The HBCU’s greatest QB? Easy, say Art Shell, James Harris


The Historically Black Colleges and Universities (HBCU) hasn’t produced a Pro Football Hall of Famer since Michael Strahan left Texas Southern in 1993 or a first-round draft pick since Dominique Rodgers-Cromartie put Tennessee State in his rear-view mirror in 2008.

But the HBCU produced dozens of great players in previous years, including Hall-of-Famer Art Shell and Black College Hall-of-Famer James Harris, both of whom dropped by the Talk of Fame Network for its latest broadcast. And while both lamented the passing of great HBCU football, which accounts for 10 percent of the members of the Pro Football Hall of Fame, each mentioned what they consider the greatest HBCU quarterback that time … and fans … seem to have forgotten.

And that’s Eldridge Dickey, a star at Tennessee State who was so accomplished the Raiders made him their first-round draft pick in 1968 (and the first ever African-American quarterback chosen in the first round of the NFL draft) and Ken Stabler – who became a Hall-of-Fame quarterback – their second.

True story. So how good was Eldridge Dickey?

“He was so good that when the guy came out of college … you know what they called him?” asked Shell. “They called him ‘The Lord’s Prayer.’ That’s what he was called in school because he was so good. The guy would get into a game and throw five or six touchdowns like it was nothing.

“He was spoiled a little bit because of who he was in college, but I’ve never seen a guy as talented as this kid. Eldridge could throw the ball with his left hand as good as he could throw the ball with his right hand. I’ve never seen anything like it.

“I used to watch him … you know, when you’re fooling around and you watch guys just before practice, fooling around … and he was throwing the ball with his left hand just as good as he threw with his right. It was amazing.  There’s no telling what he could’ve done (if he were playing today).”

Dickey was so marvelous that he led Tennessee State to the Grantland Rice Bowl (held for schools in the NCAA’s college division) in 1965-66, with the Tigers undefeated in 1966 when they outscored opponents an average of 41-4 and won the HBCU national championship – with Dickey named the game’s MVP.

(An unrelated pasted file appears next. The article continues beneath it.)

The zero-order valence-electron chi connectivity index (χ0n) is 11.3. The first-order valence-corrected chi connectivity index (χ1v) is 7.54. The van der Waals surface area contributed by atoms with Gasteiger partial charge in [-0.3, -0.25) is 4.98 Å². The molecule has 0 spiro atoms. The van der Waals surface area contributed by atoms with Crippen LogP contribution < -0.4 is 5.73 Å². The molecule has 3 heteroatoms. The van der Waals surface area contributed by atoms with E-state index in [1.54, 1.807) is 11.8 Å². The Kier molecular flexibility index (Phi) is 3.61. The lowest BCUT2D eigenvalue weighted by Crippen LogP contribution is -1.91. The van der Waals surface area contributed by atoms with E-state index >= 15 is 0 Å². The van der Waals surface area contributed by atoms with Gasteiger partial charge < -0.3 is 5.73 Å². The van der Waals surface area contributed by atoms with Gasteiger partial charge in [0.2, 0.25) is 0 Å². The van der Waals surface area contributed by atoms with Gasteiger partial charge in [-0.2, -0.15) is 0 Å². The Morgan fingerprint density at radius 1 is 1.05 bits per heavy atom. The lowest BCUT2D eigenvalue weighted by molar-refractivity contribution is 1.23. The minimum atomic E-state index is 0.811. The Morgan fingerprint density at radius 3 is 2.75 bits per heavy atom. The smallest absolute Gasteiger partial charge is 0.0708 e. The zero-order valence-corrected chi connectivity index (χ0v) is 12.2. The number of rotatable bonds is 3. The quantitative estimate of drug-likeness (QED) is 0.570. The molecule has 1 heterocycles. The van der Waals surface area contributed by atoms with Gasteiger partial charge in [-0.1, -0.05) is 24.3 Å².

In 2005, Dickey was chosen the quarterback on the All-Time HBCU team, but he never had a chance to play the position in the pros. The Raiders moving him to wide receiver for the start of the 1968 season – a position he never conquered and a move from which he never seemed to recover.

He died in 2000 from a stroke at 54.

“Let me put it to you this way,” said Harris. “I think Eldridge Dickey was the best quarterback I played against in college, and I was certain he would make it in the NFL. And I feel bad that he didn’t get a chance to play because he was before his time.”

 

 

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1 Comment

  1. Joseph Wright
    August 15, 2017
    Reply

    I had the great blessing of being born and raised in Los Angeles. I got to see James Harris be promoted by Los Angeles Rams head coach Chuck Knox as the first African-American NFL regular, year-to-year quarterback as a kid. Then as a college student, I saw Los Angeles Raiders owner Al Davis promote Art Shell to be the first African-American head coach in the NFL. It was great to go to the L.A. Coliseum and watch them as they were making history and making our community proud.

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